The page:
I’m often told the associations I make between digital marketing and everyday life are a bit “out there.” One of my favorite examples? Revealing what email marketers can learn from dolphin trainers in “Dolphin Training, Email Marketing and Incentives.”
Well, here I go again! This time I’m going to explain how an email list is like a potato—and what email marketers can learn from a popular potato myth:
So, where does the myth come from, and how does it relate to your email list?
The myth arises from a misunderstanding of percentages. Let’s take the potassium content of a potato as an example, using numbers from the United States Department of Agriculture:
- A 100g potato with skin has 535 mcg of potassium.
- The percent of potassium in the skin is about 7 percent while the flesh is about 0.39 percent potassium.
- Clearly, the skin has a much higher ratio of potassium. BUT, the skin is only a very small fraction of the total potato mass.
- Since there is much more flesh than skin, there is actually more total potassium in the flesh—144 mcg in the skin versus 391 in the rest of the potato.
I’ll bet you can guess where I’m going next.
Your list may have a lot of inactive recipients along with a smaller percentage of very active ones. A common myth in the email world is that you can improve campaign performance if you stop sending to the inactives because the percent return for that segment is low.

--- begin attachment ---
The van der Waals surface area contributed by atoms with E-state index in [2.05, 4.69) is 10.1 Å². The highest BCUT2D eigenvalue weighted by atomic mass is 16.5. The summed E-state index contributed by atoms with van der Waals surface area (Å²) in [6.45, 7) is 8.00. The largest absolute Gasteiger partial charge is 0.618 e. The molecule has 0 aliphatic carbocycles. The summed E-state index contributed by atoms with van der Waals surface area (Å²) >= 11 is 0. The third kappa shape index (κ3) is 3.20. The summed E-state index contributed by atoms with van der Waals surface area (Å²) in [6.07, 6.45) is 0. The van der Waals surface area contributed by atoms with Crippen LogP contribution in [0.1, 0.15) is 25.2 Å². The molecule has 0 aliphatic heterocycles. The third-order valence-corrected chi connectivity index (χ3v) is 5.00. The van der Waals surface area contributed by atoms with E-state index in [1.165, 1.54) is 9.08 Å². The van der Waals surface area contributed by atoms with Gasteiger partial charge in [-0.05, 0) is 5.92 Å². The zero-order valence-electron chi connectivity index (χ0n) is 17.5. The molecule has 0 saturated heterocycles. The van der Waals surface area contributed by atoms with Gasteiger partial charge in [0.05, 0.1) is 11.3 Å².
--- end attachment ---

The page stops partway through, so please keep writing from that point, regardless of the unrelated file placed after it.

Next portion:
From a deliverability standpoint, this argument does have some merit. But deliverability, while critical to manage, is not the point of email marketing. Return is. If you can send to the entire list, even though your inactive segment will return a smaller percentage rate, the total return will likely be greater than a send to just the active portion.
The trick is to use a smarter strategy than just “stop emailing your inactives.” Here are three approaches for minimizing your deliverability risk while continuing to benefit from your entire list:
1) Stratify your inactives. With a bit of segmentation work, you can identify various levels of activity within your list and treat each level accordingly.
2) Send less to the inactive segments. Go ahead and exclude inactives from your weekly mailings, but send to them once a month. That way, you stay in touch without bothering them.
3) Monitor when recipients become inactive—and set up automated, customized campaigns to reactivate them. For a more advanced strategy, as Loren McDonald suggests in “Unengaged Subscribers Are Costing You,” use reporting and scoring to predict when they may become inactive and head them off at the pass.
The Silverpop Strategy team works with our clients to develop approaches that take full advantage of your entire list while minimizing deliverability risk. If you’d like some help with strategies that incorporate both your active and inactive recipients, let us know at SilverpopStrategyConsulting@silverpop.com. And remember, have fun and keep learning.
1) Webinar: “Inactive Email Subscribers: Tips for Taming the Beast”
2) Blog: “Inactive Subscribers: What’s Your Strategy?”
3) Blog: “Guest Q&A: Dela Quist on Managing Inactives, Subject Line Length & Marketers’ Fear and Self-Loathing”